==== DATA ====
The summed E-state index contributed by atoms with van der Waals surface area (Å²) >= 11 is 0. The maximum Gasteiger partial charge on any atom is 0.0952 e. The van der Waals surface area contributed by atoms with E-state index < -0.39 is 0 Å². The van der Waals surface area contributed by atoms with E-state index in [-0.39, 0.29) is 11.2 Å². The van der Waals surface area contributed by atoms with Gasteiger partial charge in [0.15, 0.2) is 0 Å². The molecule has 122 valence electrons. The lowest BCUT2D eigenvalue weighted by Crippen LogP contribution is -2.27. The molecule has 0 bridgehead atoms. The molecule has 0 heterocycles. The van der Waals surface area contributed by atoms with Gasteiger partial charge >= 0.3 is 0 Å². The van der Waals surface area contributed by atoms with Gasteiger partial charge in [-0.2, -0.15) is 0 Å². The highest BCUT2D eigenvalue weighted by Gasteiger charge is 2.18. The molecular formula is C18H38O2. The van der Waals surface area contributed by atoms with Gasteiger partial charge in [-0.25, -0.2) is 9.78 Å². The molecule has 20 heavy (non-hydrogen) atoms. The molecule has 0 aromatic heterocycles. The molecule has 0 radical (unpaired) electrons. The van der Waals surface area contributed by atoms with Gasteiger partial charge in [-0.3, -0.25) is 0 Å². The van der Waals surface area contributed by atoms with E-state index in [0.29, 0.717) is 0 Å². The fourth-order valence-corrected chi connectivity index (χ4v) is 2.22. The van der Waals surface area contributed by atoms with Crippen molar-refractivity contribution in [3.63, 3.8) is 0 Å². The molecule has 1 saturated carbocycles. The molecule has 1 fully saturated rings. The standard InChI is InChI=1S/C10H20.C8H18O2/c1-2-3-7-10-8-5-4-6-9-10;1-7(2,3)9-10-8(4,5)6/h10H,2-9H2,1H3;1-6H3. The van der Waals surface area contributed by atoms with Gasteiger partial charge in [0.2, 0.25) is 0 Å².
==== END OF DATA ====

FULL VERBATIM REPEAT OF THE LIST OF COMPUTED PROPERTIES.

The summed E-state index contributed by atoms with van der Waals surface area (Å²) >= 11 is 0. The maximum Gasteiger partial charge on any atom is 0.0952 e. The van der Waals surface area contributed by atoms with E-state index < -0.39 is 0 Å². The van der Waals surface area contributed by atoms with E-state index in [-0.39, 0.29) is 11.2 Å². The van der Waals surface area contributed by atoms with Gasteiger partial charge in [0.15, 0.2) is 0 Å². The molecule has 122 valence electrons. The lowest BCUT2D eigenvalue weighted by Crippen LogP contribution is -2.27. The molecule has 0 bridgehead atoms. The molecule has 0 heterocycles. The van der Waals surface area contributed by atoms with Gasteiger partial charge >= 0.3 is 0 Å². The van der Waals surface area contributed by atoms with Gasteiger partial charge in [-0.2, -0.15) is 0 Å². The highest BCUT2D eigenvalue weighted by Gasteiger charge is 2.18. The molecular formula is C18H38O2. The van der Waals surface area contributed by atoms with Gasteiger partial charge in [-0.25, -0.2) is 9.78 Å². The molecule has 20 heavy (non-hydrogen) atoms. The molecule has 0 aromatic heterocycles. The molecule has 0 radical (unpaired) electrons. The van der Waals surface area contributed by atoms with Gasteiger partial charge in [-0.3, -0.25) is 0 Å². The van der Waals surface area contributed by atoms with E-state index in [0.29, 0.717) is 0 Å². The fourth-order valence-corrected chi connectivity index (χ4v) is 2.22. The van der Waals surface area contributed by atoms with Crippen molar-refractivity contribution in [3.63, 3.8) is 0 Å². The molecule has 1 saturated carbocycles. The molecule has 1 fully saturated rings. The standard InChI is InChI=1S/C10H20.C8H18O2/c1-2-3-7-10-8-5-4-6-9-10;1-7(2,3)9-10-8(4,5)6/h10H,2-9H2,1H3;1-6H3. The van der Waals surface area contributed by atoms with Gasteiger partial charge in [0.2, 0.25) is 0 Å².